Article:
When a well-regarded constitutional lawyer and public affairs commentator, Bolanle Olugbani, was asked to discuss the matter on radio recently, he said in effect that he does not see it as a legal tangle or complex case requiring a trip into much history. He believes that mere moral or ethical considerations demand that a judicial officer, bench or bar, does not adjudicate over a case in which he or she has interest via friendship, family or business. He said as a lawyer of many years’ experience, he always refrained from appearing in court where his father was a judge. His father wasn’t barring him. But he understood the moral implications.

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It’s the same ethical concerns at work with Bulkachuwa. If the case goes against Atiku, would there not be valid grounds to suspect she has influenced the verdict because there has been pillow talk on it between her and her senator-elect husband, whether that talk takes place or not? Isn’t it also possible for cynics to suggest that the party might move her husband to work on her to swing judgment in their favour?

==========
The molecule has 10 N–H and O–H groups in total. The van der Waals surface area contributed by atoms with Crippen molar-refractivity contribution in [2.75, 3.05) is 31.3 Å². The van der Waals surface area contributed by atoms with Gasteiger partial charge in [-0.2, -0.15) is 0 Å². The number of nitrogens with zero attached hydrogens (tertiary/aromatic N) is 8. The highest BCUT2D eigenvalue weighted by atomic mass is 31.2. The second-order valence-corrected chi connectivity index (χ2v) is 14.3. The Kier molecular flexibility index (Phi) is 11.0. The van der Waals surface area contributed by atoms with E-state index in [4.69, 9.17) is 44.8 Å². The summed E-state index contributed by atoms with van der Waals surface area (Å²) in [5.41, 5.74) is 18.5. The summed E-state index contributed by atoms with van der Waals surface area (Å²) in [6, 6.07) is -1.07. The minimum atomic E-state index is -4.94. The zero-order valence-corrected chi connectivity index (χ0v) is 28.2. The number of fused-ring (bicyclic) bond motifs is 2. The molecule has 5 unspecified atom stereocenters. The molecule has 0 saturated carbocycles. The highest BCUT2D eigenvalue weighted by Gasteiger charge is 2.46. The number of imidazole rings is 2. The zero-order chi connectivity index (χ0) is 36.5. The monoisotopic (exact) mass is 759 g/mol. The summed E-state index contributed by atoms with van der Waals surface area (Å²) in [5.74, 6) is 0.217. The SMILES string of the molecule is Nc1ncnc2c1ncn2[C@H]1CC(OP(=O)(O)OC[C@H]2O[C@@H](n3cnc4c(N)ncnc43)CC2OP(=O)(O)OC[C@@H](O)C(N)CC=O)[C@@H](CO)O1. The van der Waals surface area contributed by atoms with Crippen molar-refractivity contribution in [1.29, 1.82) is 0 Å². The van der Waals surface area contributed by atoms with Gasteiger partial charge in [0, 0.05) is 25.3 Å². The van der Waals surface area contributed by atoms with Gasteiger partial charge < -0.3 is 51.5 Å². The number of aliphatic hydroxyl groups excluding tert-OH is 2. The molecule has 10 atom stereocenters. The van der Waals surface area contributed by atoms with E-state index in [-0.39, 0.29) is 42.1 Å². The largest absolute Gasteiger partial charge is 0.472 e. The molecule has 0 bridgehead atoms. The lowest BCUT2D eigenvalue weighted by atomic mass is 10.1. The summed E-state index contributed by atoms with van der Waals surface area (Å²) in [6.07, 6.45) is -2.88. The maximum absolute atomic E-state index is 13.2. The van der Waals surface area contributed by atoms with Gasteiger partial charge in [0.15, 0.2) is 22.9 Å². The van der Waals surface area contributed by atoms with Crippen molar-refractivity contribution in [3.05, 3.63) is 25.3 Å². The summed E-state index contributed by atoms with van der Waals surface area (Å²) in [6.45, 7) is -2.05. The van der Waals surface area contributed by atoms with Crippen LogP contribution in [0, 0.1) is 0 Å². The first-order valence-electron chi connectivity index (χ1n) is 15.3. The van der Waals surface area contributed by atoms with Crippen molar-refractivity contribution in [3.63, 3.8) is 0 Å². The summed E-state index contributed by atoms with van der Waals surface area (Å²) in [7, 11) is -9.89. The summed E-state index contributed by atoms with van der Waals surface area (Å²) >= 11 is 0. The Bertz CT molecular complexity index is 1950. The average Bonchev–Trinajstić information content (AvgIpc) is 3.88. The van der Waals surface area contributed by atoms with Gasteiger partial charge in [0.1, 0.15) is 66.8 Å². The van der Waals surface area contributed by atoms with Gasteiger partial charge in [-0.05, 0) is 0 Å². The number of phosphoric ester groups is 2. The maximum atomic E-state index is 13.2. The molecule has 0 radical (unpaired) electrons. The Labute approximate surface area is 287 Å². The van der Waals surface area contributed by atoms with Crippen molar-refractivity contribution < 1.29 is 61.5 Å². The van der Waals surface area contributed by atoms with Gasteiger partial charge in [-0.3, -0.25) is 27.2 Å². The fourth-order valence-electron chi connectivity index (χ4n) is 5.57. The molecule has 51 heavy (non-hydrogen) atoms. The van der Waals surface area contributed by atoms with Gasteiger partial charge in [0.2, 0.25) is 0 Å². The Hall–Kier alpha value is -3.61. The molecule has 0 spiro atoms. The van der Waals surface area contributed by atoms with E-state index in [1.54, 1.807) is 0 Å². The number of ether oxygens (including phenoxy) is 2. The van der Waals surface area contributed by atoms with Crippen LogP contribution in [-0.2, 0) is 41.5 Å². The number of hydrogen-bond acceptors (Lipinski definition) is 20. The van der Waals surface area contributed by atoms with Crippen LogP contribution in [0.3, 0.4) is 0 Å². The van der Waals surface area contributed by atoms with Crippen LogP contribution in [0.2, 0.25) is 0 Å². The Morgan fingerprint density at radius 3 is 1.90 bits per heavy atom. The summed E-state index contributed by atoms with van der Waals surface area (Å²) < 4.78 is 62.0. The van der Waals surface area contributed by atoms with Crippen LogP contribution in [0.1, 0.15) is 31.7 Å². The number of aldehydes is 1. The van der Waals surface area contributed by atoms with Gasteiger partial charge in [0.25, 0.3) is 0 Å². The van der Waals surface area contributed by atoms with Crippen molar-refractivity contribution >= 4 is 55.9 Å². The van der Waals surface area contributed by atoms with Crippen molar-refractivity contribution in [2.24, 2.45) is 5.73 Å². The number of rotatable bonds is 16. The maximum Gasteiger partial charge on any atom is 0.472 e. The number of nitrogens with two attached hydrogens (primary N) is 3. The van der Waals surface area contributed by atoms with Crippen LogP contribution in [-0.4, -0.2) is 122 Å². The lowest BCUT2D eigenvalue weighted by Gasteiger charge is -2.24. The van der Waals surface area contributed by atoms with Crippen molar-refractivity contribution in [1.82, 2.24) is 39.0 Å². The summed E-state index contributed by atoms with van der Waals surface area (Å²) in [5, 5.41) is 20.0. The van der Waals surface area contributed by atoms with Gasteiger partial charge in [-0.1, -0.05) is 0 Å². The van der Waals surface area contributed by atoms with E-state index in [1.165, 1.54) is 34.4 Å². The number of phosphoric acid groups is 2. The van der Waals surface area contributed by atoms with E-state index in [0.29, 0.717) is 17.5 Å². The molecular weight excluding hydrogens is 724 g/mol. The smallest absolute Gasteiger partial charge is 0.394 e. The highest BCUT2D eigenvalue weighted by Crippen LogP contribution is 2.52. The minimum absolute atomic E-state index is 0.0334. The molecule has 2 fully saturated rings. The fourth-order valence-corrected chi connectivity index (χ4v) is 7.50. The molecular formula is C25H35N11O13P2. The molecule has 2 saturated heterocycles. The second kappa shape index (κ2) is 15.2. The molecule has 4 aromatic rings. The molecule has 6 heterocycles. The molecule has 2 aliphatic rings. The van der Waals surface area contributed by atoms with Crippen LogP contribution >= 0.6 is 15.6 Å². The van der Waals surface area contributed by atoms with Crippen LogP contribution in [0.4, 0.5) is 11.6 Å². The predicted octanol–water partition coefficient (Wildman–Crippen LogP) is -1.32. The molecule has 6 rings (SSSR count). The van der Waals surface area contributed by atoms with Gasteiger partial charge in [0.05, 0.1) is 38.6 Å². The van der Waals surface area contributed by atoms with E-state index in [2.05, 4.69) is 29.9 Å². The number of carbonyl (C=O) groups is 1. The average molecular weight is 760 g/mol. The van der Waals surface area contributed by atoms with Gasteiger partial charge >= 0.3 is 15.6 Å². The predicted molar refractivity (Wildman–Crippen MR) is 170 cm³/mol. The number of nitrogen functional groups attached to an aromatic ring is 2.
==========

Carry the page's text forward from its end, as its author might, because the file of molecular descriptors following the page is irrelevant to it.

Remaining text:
Why Nigerians are skeptical about the intentions of the government is that lately the authorities seem determined to use the judiciary to achieve political goals. First, they point to the early days of the Buhari government when it applied extra-legal means to wage war against so-called corrupt judges, with no far-reaching results to show for its extreme actions. Next, is how the government removed Walter Onnoghen, the immediate past Chief Justice of Nigeria. The Court of Appeal has since condemned the “secret” sitting of the Code of Conduct Tribunal that suspended Onnoghen.

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But as we hit the government for contempt of the perceptions and sensibilities of the citizens, we must also be disturbed that Bulkachuwa too is not moved by the outcry that her integrity is at stake. This has little to do with her competence. They are separate. The government will talk of competence as their guiding principle in picking her. They might talk of the appointment as the reward for her diligence. Or her next level. But Nigerians are questioning the sanctity of government’s motive, given its knack for a belief in the motto: the end justifies the means. If a person’s so-termed diligence or integrity becomes a tool in the hands of less altruistic people, wouldn’t it be wise for the person to withdraw from the project altogether?

She must fight to keep her name. Insisting on staying on in the face of possible clash of loyalties as perceived by many reasonable Nigerians would tarnish her great name.

Justice Zainab Bulkachuwa is being shown the red tag to draw her into combat with a matador. She shouldn’t fall for the murderous bait

Banji Ojewale, a social commentator, wrote from Lagos